How popular was the first episode of Marvel’s Loki on Disney+? Extremely. In fact, its day one viewership featured over 890,000 US households tuning in—on a school night!
While WandaVision (655k) and The Falcon and the Winter Soldier (759k) were certainly no slouches in the numbers department, Loki‘s performance is simply—ahem—godly. Undoubtedly, it was boosted by Tom Hiddleston‘s presence since he’s everyone’s favourite, but there’s also another reason for its performance: it actually moves Loki’s story forward in a significant way.
One of the biggest criticisms of WandaVision was how it felt like a filler until Doctor Strange in the Multiverse of Madness debuts. Sure, it had its enjoyable moments, but there were also a lot of unfulfilled promises left behind (Mephisto, anyone?). You always had the feeling that Marvel Studios was holding back on the show, since it knew Wanda would have a big role to play in the Doctor Strange sequel.
On the other hand, The Falcon and the Winter Soldier delivered what everyone expected: Sam Wilson taking up the Captain America mantle. Every tease led to something and you didn’t go away from the series believing that it was watered down for a future project.
Loki learnt all the right lessons from this. In all likelihood, this show is probably Hiddleston’s last rodeo with Marvel, so the studio is putting its all into this effort. He’s a big-name star and a fan-favourite, so there’s every incentive to deliver a game-changing story that’ll span a few seasons at least.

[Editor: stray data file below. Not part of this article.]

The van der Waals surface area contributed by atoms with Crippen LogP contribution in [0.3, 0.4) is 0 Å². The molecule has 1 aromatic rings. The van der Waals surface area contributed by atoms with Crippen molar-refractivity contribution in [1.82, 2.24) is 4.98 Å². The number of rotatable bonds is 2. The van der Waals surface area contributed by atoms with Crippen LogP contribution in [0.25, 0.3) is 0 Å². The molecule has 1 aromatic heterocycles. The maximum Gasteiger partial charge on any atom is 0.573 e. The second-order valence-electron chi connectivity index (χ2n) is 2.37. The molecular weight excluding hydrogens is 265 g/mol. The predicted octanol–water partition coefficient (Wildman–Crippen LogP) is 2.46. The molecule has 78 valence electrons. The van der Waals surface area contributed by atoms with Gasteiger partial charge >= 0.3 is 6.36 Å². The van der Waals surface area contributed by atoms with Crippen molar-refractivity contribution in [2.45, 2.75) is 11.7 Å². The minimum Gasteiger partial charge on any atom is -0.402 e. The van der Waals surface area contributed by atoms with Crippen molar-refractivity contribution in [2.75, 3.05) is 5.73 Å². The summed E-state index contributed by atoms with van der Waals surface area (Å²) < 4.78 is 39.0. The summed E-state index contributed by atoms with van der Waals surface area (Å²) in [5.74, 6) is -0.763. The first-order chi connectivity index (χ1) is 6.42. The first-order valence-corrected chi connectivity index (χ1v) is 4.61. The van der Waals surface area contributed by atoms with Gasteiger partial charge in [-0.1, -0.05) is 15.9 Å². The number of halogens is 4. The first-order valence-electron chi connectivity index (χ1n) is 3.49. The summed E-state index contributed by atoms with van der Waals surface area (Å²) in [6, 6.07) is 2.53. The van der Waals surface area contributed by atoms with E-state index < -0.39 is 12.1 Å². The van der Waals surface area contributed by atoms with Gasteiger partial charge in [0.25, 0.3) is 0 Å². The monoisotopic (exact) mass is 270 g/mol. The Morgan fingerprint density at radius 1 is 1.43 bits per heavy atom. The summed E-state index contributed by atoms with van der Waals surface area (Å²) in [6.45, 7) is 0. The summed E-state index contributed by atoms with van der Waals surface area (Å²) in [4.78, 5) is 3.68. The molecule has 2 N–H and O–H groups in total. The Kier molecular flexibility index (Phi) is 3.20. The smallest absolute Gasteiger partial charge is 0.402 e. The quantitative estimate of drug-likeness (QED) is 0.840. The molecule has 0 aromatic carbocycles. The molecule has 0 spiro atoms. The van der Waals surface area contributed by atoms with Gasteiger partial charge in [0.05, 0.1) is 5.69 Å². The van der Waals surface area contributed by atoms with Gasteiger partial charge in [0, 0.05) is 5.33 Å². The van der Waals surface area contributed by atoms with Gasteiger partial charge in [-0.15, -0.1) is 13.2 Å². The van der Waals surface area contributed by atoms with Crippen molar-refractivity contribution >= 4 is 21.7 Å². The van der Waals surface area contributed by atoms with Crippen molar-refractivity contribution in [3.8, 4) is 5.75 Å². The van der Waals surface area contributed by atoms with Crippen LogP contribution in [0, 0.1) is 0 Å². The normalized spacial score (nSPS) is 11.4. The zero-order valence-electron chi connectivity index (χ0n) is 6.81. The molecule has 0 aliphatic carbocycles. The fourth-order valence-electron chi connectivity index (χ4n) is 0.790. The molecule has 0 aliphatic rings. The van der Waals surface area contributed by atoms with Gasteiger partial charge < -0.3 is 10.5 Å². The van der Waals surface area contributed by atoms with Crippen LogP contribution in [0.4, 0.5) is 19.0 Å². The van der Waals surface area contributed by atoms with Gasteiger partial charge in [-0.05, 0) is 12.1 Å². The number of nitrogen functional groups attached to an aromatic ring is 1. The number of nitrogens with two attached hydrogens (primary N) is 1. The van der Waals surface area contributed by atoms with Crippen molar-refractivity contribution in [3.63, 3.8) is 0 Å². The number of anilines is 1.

Rather than just act as a clever advertisement for the next phase of the Marvel Cinematic Universe, Loki is all about the God of Mischief and a possible redemption for his character. The focus stays firmly on him, resisting the urge to promote every other project coming out.
This is exactly what fans expected from the Marvel series in the first place. Just like Disney+’s The Mandalorian, Loki understands its position within the wider universe and how important canon is here, but it isn’t undermining its efforts by holding back for a “bigger” event. Instead, it’s an original story that allows a beloved character to shine in their own starring vehicle.
What Loki does prove is that the audience isn’t only tuning in to see how it fits into the MCU, it also wants a series that pushes the character forward. There needs to be a purpose for watching rather than just checking it out because of the brand behind it. Fortunately, Marvel has gone all in here with Loki—and it’s better off because of it.